One day while bird watching, Van’s life was changed forever when he spied a flying saucer on the fritz. Believing the craft to be on the verge of a terrible crash, Van used his tremendous weight to fell a tree, giving the wobbly saucer bunches of leafy boughs with which to cushion the impact. Turns out the ordeal was a ruse perpetrated by a benevolent alien pilot in order to gauge Van’s empathy for the plight of a stranger. The only human to pass the test, Van was given a chocolate drink that granted him the ability, like the denizens of the planet from which the alien originated, to transform into a human flying saucer!
Frequently breaking for food, Fatman tests his powers while in saucer form, finding his abilities near-limitless. He can travel at speeds up to mach 20, intercept radio signals, use his radar dish to summon illusions, fire lasers, disperse clouds by becoming an electrostatic precipitator, employ his great speed to summon tornadoes, and more. After foiling the plans of crime boss, Zero Zero, to steal an experimental aircraft and squashing the Jet Gang’s supersonic spree, the heavyweight hero meets the issue’s most engaging (and beautifully designed) villain, the aquatic Anti-Man, Enemy of Mankind!
The sole survivor of a once-mighty race of benevolent sea creatures, Anti-Man saw his people decimated at the hands of the brutal and warlike homo sapiens. Retreating to the darkest depths of the sea, Anti-Man came into contact with a cache of radioactive waste, gaining tremendous powers and abilities. Vowing to eliminate the scourge of humankind from the face of the planet, Anti-Man makes a beeline for Van Crawford’s yacht, grabs the hefty hero’s fishing line, and pulls Fatman down into the murky depths. In his element, Anti-Man has Fatman on the ropes (Apparently, our hero requires oxygen even when in saucer form), but the foolhardy villain chases his prey to the surface, and that’s when the tide turns. One freeze ray and a couple laser blasts later, and Fatman’s foe retreats from whence he came. Thankfully, this is not the last time we see Anti-Man this issue.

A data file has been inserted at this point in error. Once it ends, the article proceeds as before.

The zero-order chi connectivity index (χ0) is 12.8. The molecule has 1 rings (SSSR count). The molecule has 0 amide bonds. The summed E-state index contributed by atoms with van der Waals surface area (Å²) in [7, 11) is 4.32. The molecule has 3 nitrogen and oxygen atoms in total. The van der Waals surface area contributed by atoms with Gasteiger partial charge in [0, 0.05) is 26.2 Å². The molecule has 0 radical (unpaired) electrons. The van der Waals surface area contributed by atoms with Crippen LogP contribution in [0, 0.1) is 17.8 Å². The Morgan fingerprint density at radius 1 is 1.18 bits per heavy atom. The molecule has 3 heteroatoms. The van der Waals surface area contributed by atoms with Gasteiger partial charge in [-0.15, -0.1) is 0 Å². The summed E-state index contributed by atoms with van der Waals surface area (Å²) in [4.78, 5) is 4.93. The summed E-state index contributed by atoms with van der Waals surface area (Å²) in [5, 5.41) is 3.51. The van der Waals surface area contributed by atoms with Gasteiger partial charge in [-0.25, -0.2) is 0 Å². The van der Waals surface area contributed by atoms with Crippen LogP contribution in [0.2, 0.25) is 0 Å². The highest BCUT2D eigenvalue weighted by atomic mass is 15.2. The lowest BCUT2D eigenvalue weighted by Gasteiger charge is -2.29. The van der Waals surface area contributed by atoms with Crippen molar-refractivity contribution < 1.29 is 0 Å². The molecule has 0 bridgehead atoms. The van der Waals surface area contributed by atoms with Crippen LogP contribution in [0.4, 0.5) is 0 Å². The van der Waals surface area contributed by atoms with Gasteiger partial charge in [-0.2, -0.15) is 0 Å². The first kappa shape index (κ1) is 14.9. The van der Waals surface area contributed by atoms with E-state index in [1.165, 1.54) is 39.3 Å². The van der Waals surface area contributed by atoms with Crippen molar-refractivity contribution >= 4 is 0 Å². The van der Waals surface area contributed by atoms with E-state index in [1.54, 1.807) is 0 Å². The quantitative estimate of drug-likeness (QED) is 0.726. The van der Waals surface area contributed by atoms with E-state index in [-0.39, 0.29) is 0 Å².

In Fatman Meets Tinman, scrawny Lucius Pindle takes center stage. Ridiculed by his peers because of this excruciatingly slight frame, Pindle sought to beef up his bod by any means possible. When training and chemicals proved to be a bust, he grabbed a conveniently-placed ancient tome from his bedroom bookshelf, read a passage aloud, and was bestowed the powers of the Shining Knight! The ladies love the Tinman. Methinks it has something to do with the new shape he’s taken on…